Demolition in a vintage rental neighbourhood

High Style Living

Five years after tower construction first jumped the Skytrain line at Metrotown, the City of Burnaby continues to enable the destruction of 1950s and ’60s era rental housing in the area.

Rick McGowan, a neighbourhood activist and townhome owner, estimates that 560 rental units have been replaced by owner-occupied condo towers, or are slated for demolition. More worrying, he says, is the fact that there is no end in sight.

Rental units on Willingdon Street. The building has been recently purchased, but not yet re-zoned for demolition.

Rental units on Willingdon Street. The complex has been recently purchased, but not yet re-zoned for demolition.

McGowan recently gave me a brief tour of the streets of south Metrotown, historically known as Maywood. “If you live in Metrotown as a renter, there’s a good chance your place will be demolished,” he said. “These are long-term renters, and they’re being told they need to leave their community.”

This matters because, as noted elsewhere on this site, rental housing is already in short supply in Metro Vancouver. The amount of purpose-built rental housing construction in Metro Vancouver was  almost nil during the 1990s and 200s. The Burnaby city government highlighted this issue in a 2007 statement on housing policy, but minimized the role of local authorities in facilitating rental housing construction.

“The region needs about 3,500 additional market rental housing units to be built each year. Currently virtually no purpose built rental stock of this type is being constructed by the private market. Between 15 to 20 percent of individuals and families in the region are in core need for non-market housing… In Burnaby alone, there are over 13,000 households in core need for affordable housing (and rising). There are no sustainable housing programs available to address the magnitude of this need for low-income individuals and families. The current estimate of homeless people in the region has nearly doubled since 2002 from 1,121 to 2,174….

While these issues have serious impacts and implications for the health, quality of life and economic viability of our community, they are beyond the mandate, resources and tax base of Burnaby and other local governments to address on a direct basis.”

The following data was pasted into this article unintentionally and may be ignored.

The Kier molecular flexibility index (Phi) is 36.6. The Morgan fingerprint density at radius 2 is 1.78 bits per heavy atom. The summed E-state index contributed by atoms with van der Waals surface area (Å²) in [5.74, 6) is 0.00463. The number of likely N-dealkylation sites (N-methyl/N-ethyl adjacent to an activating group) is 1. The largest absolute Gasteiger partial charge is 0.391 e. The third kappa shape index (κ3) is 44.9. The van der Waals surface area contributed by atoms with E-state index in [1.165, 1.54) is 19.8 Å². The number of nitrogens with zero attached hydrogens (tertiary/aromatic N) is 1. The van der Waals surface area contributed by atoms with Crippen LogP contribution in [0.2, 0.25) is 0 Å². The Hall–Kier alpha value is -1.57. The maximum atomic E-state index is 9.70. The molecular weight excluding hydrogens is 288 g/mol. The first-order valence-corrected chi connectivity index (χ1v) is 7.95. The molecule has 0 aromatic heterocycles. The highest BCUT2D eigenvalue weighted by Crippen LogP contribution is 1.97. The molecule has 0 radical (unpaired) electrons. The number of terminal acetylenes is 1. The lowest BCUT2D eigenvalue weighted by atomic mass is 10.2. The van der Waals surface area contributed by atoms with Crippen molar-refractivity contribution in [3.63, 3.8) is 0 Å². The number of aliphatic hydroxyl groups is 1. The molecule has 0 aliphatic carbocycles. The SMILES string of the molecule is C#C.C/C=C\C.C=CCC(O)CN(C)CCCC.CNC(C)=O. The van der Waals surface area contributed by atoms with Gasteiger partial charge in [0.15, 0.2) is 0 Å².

Residential tower construction viewed from the Metrotown shopping centre

Residential tower construction viewed from the Metrotown shopping centre

In a December 2015 newspaper article, city councillor Colleen Jordan was quoted as saying that Burnaby regrets the loss of the old rental units, but local government can’t force developers to build rental housing.  Strangely enough, in Vancouver, the city next door, the Zoning and Development bylaw “requires redevelopment projects with six or more dwelling units to replace every demolished rental unit.”

Alternatively, as McGowan points out, Burnaby Council could just say “no” to rezoning requests.  As noted in our earlier post on the Burnaby Heights neighbourhood, the City is prepared to impose strict limits on the densification of streets dominated by single-family housing.

One argument for tearing down the three-story walkups is that they have reached the end of their useful life. McGowan denies this, and says the buildings could last another generation if they were properly maintained. He says that in New Westminster, Burnaby’s neighbour to the east, a combination of property standards policies and other pro-rental policies have allowed the city to maintain a healthy stock of affordable rental housing.  New Westminster has pledged that “For properties containing purpose-built rental housing, [there will be] no support for rezoning to higher density developments or variances to increase the building height.”